Incident 5 was a domestic assault call in 2017. A mother accused her daughter of trying to strangle her with a cord. When the daughter re-entered the home, Chauvin placed her under arrest. According to police reports cited in court documents, the daughter “kept twisting her body and trying to pull her arms in front of her,” so Chauvin “pulled her down to floor face first and kneeled on her to pin her body so we could finish handcuffing her.”
The daughter then refused to get up. Chauvin carried her outside, placed her face down on either the grass or the sidewalk (the various records conflict), pinned her to the ground, and placed her in a Hobble restraint — even though she was not resisting arrest. Per Judge Cahill’s recap of what occurred:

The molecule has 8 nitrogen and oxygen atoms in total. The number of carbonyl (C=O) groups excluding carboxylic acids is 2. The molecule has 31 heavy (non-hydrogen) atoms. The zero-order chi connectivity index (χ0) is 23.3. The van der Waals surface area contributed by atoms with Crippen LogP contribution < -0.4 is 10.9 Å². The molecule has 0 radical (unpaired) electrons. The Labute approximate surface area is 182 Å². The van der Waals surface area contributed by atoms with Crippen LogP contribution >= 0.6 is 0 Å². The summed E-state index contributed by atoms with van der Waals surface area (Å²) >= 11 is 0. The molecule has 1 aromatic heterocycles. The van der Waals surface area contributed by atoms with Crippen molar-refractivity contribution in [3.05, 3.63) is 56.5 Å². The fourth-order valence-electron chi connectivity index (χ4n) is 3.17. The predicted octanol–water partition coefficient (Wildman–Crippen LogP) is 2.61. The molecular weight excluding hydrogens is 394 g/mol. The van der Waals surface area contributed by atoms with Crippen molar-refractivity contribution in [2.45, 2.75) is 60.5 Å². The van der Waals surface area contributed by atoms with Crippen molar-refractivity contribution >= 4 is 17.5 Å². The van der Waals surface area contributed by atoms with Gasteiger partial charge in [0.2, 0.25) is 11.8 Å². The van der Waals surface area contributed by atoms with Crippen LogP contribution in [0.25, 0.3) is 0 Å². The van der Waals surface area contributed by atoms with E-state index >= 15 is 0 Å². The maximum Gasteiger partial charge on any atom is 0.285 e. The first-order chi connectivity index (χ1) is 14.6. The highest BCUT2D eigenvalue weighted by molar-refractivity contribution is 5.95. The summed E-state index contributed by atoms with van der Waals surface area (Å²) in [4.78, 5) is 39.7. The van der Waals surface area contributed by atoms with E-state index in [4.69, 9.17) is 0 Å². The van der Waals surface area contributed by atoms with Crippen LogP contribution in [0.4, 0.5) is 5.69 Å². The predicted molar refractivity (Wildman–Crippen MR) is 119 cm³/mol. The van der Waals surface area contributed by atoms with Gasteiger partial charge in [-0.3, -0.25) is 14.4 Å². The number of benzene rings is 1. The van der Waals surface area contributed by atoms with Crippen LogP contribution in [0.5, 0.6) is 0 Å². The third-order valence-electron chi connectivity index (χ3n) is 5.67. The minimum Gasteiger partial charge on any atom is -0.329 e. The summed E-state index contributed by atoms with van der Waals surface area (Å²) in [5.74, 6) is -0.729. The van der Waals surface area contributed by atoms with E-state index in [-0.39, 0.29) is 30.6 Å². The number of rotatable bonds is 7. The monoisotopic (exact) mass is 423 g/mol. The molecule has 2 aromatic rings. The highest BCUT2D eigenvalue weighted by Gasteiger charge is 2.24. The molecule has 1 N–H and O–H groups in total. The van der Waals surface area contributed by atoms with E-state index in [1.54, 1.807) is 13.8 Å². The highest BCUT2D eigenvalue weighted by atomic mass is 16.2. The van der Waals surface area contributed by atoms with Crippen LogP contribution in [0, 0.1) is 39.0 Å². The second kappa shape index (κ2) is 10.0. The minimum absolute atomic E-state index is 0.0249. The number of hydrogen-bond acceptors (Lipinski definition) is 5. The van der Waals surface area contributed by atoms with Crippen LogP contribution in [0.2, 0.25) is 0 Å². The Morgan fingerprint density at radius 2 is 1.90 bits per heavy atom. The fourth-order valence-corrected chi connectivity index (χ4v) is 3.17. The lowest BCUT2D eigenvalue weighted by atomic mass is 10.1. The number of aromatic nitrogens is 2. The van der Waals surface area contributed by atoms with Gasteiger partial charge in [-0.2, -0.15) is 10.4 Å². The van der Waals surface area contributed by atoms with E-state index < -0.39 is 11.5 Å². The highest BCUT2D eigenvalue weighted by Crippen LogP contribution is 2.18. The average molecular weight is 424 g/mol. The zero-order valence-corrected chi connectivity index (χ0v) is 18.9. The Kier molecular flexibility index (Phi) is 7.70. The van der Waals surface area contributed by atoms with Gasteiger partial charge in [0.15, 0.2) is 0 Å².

The body-worn camera video shows that Chauvin directed the other officer to apply the Hobble restraint in the “hog-tie” position, and Chauvin can be heard saying “perfect.” After applying the Hobble restraint, the officers placed the daughter in the back seat of the squad car on her side.
“This incident is offered to prove intent through modus operandi,” prosecutors told the judge. “In markedly similar circumstances, Chauvin pinned a handcuffed individual, who was not physically resisting, to the ground by placing his body weight through his knee to the person’s neck and upper back to maintain control of the person.”
Here, again, is why Cahill found the interaction important: